Having already met during Sills's University of Chicago directing days, Sahlins and Sills initially hooked up professionally in the early fifties to produce dramas (Brecht, Chekhov) at and to sit on the three-member board of the highbrow but ragtag Playwrights Theater Club, which Sills co-founded with comrade Eugene Troobnick and a Socialist populist Harvard man named David Shepherd. For training purposes, Sills steeped the Playwrights cast in spontaneity-enhancing theater games developed by his mother, Viola Spolin. A Los Angeles–based improvisation teacher, Spolin also taught drama at Chicago's Hull House in the 1930s. Its Recreational Training School, founded by social worker Neva Boyd, was part of the U.S. government's Works Progress Administration. The Playwrights Theater Club featured a stable of young actors that included Ed Asner and Barbara Harris and operated at two locations on Chicago's Near North Side before the group folded in 1955.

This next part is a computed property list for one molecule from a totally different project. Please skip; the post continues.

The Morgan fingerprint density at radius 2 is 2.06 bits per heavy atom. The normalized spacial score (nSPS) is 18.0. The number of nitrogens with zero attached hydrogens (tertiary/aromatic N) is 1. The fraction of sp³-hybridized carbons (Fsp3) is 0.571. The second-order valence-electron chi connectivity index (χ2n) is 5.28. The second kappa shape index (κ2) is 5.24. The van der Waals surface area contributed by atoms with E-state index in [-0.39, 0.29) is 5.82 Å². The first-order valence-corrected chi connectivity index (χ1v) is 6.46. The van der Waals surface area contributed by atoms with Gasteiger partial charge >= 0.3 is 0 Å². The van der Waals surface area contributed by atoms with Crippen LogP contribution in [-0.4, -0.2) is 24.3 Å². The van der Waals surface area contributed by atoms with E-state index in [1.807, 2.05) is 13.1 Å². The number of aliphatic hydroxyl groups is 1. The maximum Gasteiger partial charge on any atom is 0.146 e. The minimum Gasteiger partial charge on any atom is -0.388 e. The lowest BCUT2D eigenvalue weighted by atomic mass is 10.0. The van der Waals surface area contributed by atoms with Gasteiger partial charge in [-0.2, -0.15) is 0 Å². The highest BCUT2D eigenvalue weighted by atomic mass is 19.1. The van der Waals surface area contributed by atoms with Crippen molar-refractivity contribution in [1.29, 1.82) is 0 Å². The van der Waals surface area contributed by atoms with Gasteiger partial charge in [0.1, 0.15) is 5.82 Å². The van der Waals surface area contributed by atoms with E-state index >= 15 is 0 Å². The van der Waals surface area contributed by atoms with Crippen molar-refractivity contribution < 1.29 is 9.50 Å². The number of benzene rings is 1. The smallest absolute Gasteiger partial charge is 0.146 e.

That same year, Sills and Shepherd co-founded the Compass Players, which began performing extended scenario-based improv shows (essentially a modern version of the age-old Italian form called commedia dell'arte), shorter "blackout" scenes, and spur-of-the-moment material based on audience suggestions in the Compass Tavern near the University of Chicago campus in Hyde Park. The inventive ensemble was wildly popular among in-the-know intelligentsia types, and eventually migrated several miles northwest to the Argo Off-Beat Room. After leaving the fold, several Compass members—Shelley Berman, Mike Nichols, and Elaine May in particular—vaulted onto the national stage. Berman became a chart-topping stand-up (who mostly sat down), and Nichols and May formed the hottest social satire duo in recent memory, with bestselling albums and a triumphant run on Broadway.